Subject: I have found a CD that I think you would enjoy
With Respect to Nat
Genres: Jazz, Pop
Though he made vocal recordings in the early 1950s, Oscar Peterson would seldom sing later in his career. His reluctance was caused by something that would deter few others: his voice sounded remarkably like Nat "King" Col... more »
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Though he made vocal recordings in the early 1950s, Oscar Peterson would seldom sing later in his career. His reluctance was caused by something that would deter few others: his voice sounded remarkably like Nat "King" Cole's. It's a talent that dovetails with Peterson's piano playing and shared roots to make this tribute, recorded in 1965 after Cole's death, especially effective. For seven of the tracks, Peterson reassembles his great trio, including bassist Ray Brown and guitarist Herb Ellis, a group originally modeled on Cole's trios of the 1940s. It's a wonderful mating of approach and material, a group that can swing both mightily and lightly, and which does so superbly on such tunes as "Gee, Baby, Ain't I Good to You," "Straighten Up and Fly Right," and the instrumental "Easy Listening Blues." The other five tracks feature an all-star big band (the pianist is Hank Jones), with arrangements by Manny Albam. Peterson pays tribute to the popular vocalist of the '50s, singing Cole's signature "Unforgettable" and the witty "Calypso Blues" with evident regard for the original, but with his own distinctive phrasing. --Stuart Broomer
Oscar gives Nat his due
The Fancy One | Westchester County, NY | 01/24/2002
(5 out of 5 stars)
"This was my first Oscar Peterson CD, and I truly enjoyed it. It was one of the very first tribute LPs dedicated to the late Nat "King" Cole. It was recorded about a year after Nat passed away, and Oscar pays his idol the highest respect with this album. AS Cole's favorite jazz pianist, Peterson adopted a large part of his style from NKC when he played with his successful King Cole Trio in the late 1930s and into the '40s. When you hear Peterson's interpretations of Nat's work, you will say that he is one of the few artists that can truly capture the feeling of Cole's Trio days. And I was pleasantly surprized to hear Oscar's singing voice...he sounds amazingly like Nat vocally as well as instrumentally. He said he didn't want to sing (much like Nat didn't want to do early in his career) because he sounded so much like Nat, he didn't want to suffer by comparison. So playing the piano seemed to be a better move for him.On this CD, Oscar flows through the songs with grace and ease, just as Nat had done. He makes you take a second listen to songs like "Unforgettable" and "Calypso Blues", that have the Cole-like delivery, but have different arrangements. So you get a whole new twist on these classic tunes, but it doesn't rob the tunes of their sentimentality and humor. My favorite on this CD is the instrumental "Easy Listening Blues", which is incidentally one of my King Cole Trio favorites as well. The similarities in Peterson's pianistics to those that Nat used are uncanny. Oscar Peterson is a musician who was worthy of taking up where Nat left off. I intend to purchase other CDs by him. Pick this one up."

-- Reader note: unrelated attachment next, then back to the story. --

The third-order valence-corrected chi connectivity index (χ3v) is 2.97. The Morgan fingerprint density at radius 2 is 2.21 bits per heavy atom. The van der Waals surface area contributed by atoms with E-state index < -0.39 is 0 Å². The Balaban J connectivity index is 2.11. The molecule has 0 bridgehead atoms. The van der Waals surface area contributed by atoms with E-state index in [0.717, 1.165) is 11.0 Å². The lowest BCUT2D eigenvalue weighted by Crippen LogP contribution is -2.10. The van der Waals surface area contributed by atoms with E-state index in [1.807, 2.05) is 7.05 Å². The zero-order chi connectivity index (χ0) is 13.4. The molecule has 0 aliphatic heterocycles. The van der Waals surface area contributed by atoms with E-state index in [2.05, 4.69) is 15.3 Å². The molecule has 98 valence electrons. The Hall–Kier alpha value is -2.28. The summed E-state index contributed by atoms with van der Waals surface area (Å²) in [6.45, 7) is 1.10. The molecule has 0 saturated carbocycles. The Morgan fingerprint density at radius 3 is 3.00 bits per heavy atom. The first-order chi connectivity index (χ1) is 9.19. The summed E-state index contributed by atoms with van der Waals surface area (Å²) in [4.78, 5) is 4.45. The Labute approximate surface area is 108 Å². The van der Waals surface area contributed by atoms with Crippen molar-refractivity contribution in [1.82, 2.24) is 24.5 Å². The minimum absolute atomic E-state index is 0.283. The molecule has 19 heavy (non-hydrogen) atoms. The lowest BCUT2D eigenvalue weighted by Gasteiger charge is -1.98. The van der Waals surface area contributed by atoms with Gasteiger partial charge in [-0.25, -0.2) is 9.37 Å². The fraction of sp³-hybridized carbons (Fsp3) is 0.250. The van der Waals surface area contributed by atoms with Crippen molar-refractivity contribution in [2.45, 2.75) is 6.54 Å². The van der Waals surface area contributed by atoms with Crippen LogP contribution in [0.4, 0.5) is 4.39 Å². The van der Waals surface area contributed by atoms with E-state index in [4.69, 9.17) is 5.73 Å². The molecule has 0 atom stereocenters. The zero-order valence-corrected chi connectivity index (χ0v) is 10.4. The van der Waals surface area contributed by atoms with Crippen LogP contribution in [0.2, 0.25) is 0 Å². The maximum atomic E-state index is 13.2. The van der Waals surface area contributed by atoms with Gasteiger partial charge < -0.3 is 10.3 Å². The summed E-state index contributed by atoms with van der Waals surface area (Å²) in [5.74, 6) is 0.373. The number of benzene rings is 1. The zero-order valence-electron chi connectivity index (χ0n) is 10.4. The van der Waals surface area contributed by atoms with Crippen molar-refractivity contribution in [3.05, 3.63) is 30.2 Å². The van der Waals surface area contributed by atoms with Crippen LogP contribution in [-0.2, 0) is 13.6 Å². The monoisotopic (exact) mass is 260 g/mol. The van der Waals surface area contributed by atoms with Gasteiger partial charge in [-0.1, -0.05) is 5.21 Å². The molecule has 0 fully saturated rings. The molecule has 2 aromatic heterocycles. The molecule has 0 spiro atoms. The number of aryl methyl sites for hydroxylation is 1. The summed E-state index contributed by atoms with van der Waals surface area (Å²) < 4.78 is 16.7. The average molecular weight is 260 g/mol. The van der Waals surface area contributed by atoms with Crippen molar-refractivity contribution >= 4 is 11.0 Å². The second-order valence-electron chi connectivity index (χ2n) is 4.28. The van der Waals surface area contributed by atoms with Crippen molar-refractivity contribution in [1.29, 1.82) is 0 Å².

"What Can I Say After I Say . . . I'm Sorry?"
Rebecca*rhapsodyinblue* | CA USA | 05/24/2008
(4 out of 5 stars)
"This album, Oscar Peterson's "With Respect To Nat" is a novelty. It is the first ever and only Peterson album that spotlights his vocal flair. And the genius of jazz piano can sing! He's not only playing his favorite instrument here, but he is singing his heart out. I don't like comparisons, but I can't help it, if you listen closely he really sounds like Nat King Cole with his remarkable interpretations of songs that Cole made his own. The arrangements are some of the best ever that were written for this material.
Recorded and released in 1965 soon after the death of Cole, this album is Peterson's heartfelt tribute to the greatness of the legendary jazz singer/pianist. He is backed by a Big Band conducted by Manny Albam with a winning team of great musicians such as Phil Woods (sax), Hank Jones (piano), Richard Davis (bass), Mel Lewis (drums), among others. He also has the enduring support of his original sidemen, Ray Brown (bass) and Herb Ellis (guitar).
My choicest cuts include ingenious renditions of "Unforgettable," "Orange Colored Sky," "Walkin' My Baby Back Home," "Calypso Blues" (loved its exotic rhythm and amused by its lyric) and a rarity...a song written by Walter Donaldson and Abe Lyman, "(What Can I Say) After I Say I'm Sorry?"
"What can I do to prove it to you that I'm sorry?
I didn't mean to ever be mean to you
If I didn't care I wouldn't feel like I do"
Listening to this unique recording is such a delightful experience. If you haven't heard Peterson's vocal flair yet, this is the perfect CD to own. It's a welcome addition to your Peterson collection.
"Music expresses that which cannot be said and on which it is impossible to be silent." ~ Victor Hugo ~"
Oscar plays tribute to Nat.
Rebecca*rhapsodyinblue* | 06/28/2000
(5 out of 5 stars)
""My favorite instrument" is probably one of the first CD's made by Oscar. Both Oscar and Nat used to have trio's and made the piano-jazz lovers sway and dream with their bright interpretatons, nuances and even a sometimes hum or just plain singing with the tune. This is a "must" for know-hows, who will enjoy time after time these lovely melodies, interpreted with devotion, love and joy! ""